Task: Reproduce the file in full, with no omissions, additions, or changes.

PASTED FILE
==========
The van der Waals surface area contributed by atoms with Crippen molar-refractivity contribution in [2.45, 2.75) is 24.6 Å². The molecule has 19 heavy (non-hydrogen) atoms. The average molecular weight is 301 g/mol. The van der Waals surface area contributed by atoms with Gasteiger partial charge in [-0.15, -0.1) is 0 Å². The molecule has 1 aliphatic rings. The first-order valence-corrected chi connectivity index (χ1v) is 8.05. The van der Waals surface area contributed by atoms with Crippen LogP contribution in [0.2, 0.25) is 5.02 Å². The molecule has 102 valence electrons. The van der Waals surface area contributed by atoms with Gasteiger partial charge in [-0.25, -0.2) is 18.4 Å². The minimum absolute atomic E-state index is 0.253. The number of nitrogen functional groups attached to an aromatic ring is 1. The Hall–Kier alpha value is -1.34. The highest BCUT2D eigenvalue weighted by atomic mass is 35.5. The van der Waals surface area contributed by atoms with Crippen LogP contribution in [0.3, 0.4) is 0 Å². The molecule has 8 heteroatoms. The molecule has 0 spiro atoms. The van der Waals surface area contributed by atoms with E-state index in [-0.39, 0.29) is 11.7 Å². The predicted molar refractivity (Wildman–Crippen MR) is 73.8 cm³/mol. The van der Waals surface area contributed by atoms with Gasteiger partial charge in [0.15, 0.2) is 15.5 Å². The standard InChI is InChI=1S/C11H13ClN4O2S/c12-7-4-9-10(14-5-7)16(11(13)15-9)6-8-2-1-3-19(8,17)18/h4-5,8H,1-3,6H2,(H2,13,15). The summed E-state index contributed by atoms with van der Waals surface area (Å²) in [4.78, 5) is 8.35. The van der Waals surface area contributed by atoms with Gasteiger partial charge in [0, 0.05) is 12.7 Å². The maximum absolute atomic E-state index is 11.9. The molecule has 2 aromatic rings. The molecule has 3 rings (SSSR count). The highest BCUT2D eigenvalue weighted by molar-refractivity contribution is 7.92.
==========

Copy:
The van der Waals surface area contributed by atoms with Crippen molar-refractivity contribution in [2.45, 2.75) is 24.6 Å². The molecule has 19 heavy (non-hydrogen) atoms. The average molecular weight is 301 g/mol. The van der Waals surface area contributed by atoms with Gasteiger partial charge in [-0.15, -0.1) is 0 Å². The molecule has 1 aliphatic rings. The first-order valence-corrected chi connectivity index (χ1v) is 8.05. The van der Waals surface area contributed by atoms with Crippen LogP contribution in [0.2, 0.25) is 5.02 Å². The molecule has 102 valence electrons. The van der Waals surface area contributed by atoms with Gasteiger partial charge in [-0.25, -0.2) is 18.4 Å². The minimum absolute atomic E-state index is 0.253. The number of nitrogen functional groups attached to an aromatic ring is 1. The Hall–Kier alpha value is -1.34. The highest BCUT2D eigenvalue weighted by atomic mass is 35.5. The van der Waals surface area contributed by atoms with Crippen LogP contribution in [0.3, 0.4) is 0 Å². The molecule has 8 heteroatoms. The molecule has 0 spiro atoms. The van der Waals surface area contributed by atoms with E-state index in [-0.39, 0.29) is 11.7 Å². The predicted molar refractivity (Wildman–Crippen MR) is 73.8 cm³/mol. The van der Waals surface area contributed by atoms with Gasteiger partial charge in [0.15, 0.2) is 15.5 Å². The standard InChI is InChI=1S/C11H13ClN4O2S/c12-7-4-9-10(14-5-7)16(11(13)15-9)6-8-2-1-3-19(8,17)18/h4-5,8H,1-3,6H2,(H2,13,15). The summed E-state index contributed by atoms with van der Waals surface area (Å²) in [4.78, 5) is 8.35. The van der Waals surface area contributed by atoms with Gasteiger partial charge in [0, 0.05) is 12.7 Å². The maximum absolute atomic E-state index is 11.9. The molecule has 2 aromatic rings. The molecule has 3 rings (SSSR count). The highest BCUT2D eigenvalue weighted by molar-refractivity contribution is 7.92.